Omicron and the rising nationalist attitude

Today, the omicron variant of Covid–19 has deepened world leaders’ problems because the economies of nations are negatively affected. Although Gross Domestic Product (GDP) may drop in most countries, it is not likely to be as low as it was in 2020, according to an economist. Inflation may rise globally, but would it endure? No one is sure. Statisticians will enlighten us as we move forward. But going by predictions, the picture is not all woeful this holiday season.

At times, whenever there is global disorder, this writer recalls a few of Sun Tzu’s theories on military strategy in his book titled The Art of War. What separates Sun Tzu from other strategic thinkers like Michael Porter, Julian Corbett, Thucydides, Clausewitz, Winston Churchill and others is that Sun Tzu believes fighting should be treated as a last resort in War. Believe it or not, the world is at war with an invisible enemy – COVID 19. World leaders ought not to be afraid of the invisible enemy. What world leaders should fear is the division among nations, which will likely weaken global efforts in dealing with the pandemic.

Since the outbreak of the Covid–19 virus, scientists and medical experts have had a series of debates about what needs to be done to mitigate the coronavirus. Certainly, science will mitigate the risks and uncertainties associated with the outbreak of the Covid–19 virus. In addition, we need global cooperation and strategic alliances among nations to mitigate the risk and uncertainty associated with Covid–19.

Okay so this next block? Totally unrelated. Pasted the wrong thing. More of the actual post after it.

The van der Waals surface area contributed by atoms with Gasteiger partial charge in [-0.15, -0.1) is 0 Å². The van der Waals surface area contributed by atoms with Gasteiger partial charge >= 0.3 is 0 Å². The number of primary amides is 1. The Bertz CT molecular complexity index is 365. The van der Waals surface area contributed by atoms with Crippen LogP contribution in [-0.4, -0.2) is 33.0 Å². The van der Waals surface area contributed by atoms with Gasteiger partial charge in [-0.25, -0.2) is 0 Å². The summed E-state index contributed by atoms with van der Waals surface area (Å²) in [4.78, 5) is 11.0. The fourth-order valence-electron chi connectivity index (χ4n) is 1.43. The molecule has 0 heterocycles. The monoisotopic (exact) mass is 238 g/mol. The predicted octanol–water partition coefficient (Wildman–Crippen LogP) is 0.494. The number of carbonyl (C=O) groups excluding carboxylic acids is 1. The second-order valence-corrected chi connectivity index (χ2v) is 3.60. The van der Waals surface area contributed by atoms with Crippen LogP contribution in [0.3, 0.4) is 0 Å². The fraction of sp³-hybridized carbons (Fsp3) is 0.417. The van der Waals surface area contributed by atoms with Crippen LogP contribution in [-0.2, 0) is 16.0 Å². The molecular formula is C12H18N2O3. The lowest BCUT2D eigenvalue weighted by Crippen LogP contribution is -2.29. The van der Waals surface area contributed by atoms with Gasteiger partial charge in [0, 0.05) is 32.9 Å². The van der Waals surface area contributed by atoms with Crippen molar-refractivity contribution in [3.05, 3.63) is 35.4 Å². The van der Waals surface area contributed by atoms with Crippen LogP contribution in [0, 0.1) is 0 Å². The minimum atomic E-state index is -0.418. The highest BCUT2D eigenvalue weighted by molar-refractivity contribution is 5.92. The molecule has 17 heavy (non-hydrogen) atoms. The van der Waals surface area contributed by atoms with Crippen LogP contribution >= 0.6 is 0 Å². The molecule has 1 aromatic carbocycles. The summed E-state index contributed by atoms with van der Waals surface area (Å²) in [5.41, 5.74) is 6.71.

Before the outbreak of the Covid–19 virus, serious academic conversations by eminent scholars have identified that the absence of strategic thoughts has been the bane of developing countries particularly in Africa where the general attitude of leadership is how to enjoy now and leave the future generation to fend for themselves. Contrary to what most people think, the term “strategy” is not the preserve of generals, but it must be the concern of the entire society. Simply, strategy is the mode of survival of a nation.

Omicron virus has impacted the international environment negatively to the extent that some leaders have forgotten that the game of diplomacy is reciprocity

Strategy is an art, not science. And by implication, most leaders must be creative in their strategic thoughts and actions. Although, the word strategy is currently used across a wide spread of institutions, businesses, public services and charitable foundations. In the political realm, it is the way the government achieves its objective of maintaining national sovereignty, political independence, territorial integrity and pursuit of the wider interest of the nation. The way the world is today, we cannot make excuses for politicians because they claimed during political rallies that they can solve all or some problems facing society. It is the responsibility of politicians in positions of authority to figure out the solution to the health challenges facing their countries.

Read also: COVID-19 cases surge with 1584 new infections, highest since Omicron